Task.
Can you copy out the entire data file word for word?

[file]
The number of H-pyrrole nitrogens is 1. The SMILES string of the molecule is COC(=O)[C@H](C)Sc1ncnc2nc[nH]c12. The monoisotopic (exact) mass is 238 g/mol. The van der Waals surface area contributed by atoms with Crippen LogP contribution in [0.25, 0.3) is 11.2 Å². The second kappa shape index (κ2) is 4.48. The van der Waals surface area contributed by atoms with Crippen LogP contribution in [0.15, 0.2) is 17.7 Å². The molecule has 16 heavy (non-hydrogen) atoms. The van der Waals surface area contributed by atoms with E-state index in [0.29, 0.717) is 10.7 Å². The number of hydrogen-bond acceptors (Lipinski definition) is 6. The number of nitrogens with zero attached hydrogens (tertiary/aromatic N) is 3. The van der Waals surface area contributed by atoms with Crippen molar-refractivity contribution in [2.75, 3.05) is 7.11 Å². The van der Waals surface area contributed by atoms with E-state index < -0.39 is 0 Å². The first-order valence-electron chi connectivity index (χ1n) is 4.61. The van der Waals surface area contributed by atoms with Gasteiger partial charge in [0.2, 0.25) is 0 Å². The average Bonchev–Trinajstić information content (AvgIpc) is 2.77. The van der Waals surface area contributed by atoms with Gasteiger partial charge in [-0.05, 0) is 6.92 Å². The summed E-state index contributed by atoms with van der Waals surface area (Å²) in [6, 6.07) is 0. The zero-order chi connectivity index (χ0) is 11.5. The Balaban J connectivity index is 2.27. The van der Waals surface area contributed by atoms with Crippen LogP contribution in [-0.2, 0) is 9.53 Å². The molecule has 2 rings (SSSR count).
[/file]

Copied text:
The number of H-pyrrole nitrogens is 1. The SMILES string of the molecule is COC(=O)[C@H](C)Sc1ncnc2nc[nH]c12. The monoisotopic (exact) mass is 238 g/mol. The van der Waals surface area contributed by atoms with Crippen LogP contribution in [0.25, 0.3) is 11.2 Å². The second kappa shape index (κ2) is 4.48. The van der Waals surface area contributed by atoms with Crippen LogP contribution in [0.15, 0.2) is 17.7 Å². The molecule has 16 heavy (non-hydrogen) atoms. The van der Waals surface area contributed by atoms with E-state index in [0.29, 0.717) is 10.7 Å². The number of hydrogen-bond acceptors (Lipinski definition) is 6. The number of nitrogens with zero attached hydrogens (tertiary/aromatic N) is 3. The van der Waals surface area contributed by atoms with Crippen molar-refractivity contribution in [2.75, 3.05) is 7.11 Å². The van der Waals surface area contributed by atoms with E-state index < -0.39 is 0 Å². The first-order valence-electron chi connectivity index (χ1n) is 4.61. The van der Waals surface area contributed by atoms with Gasteiger partial charge in [0.2, 0.25) is 0 Å². The average Bonchev–Trinajstić information content (AvgIpc) is 2.77. The van der Waals surface area contributed by atoms with Gasteiger partial charge in [-0.05, 0) is 6.92 Å². The summed E-state index contributed by atoms with van der Waals surface area (Å²) in [6, 6.07) is 0. The zero-order chi connectivity index (χ0) is 11.5. The Balaban J connectivity index is 2.27. The van der Waals surface area contributed by atoms with Crippen LogP contribution in [-0.2, 0) is 9.53 Å². The molecule has 2 rings (SSSR count).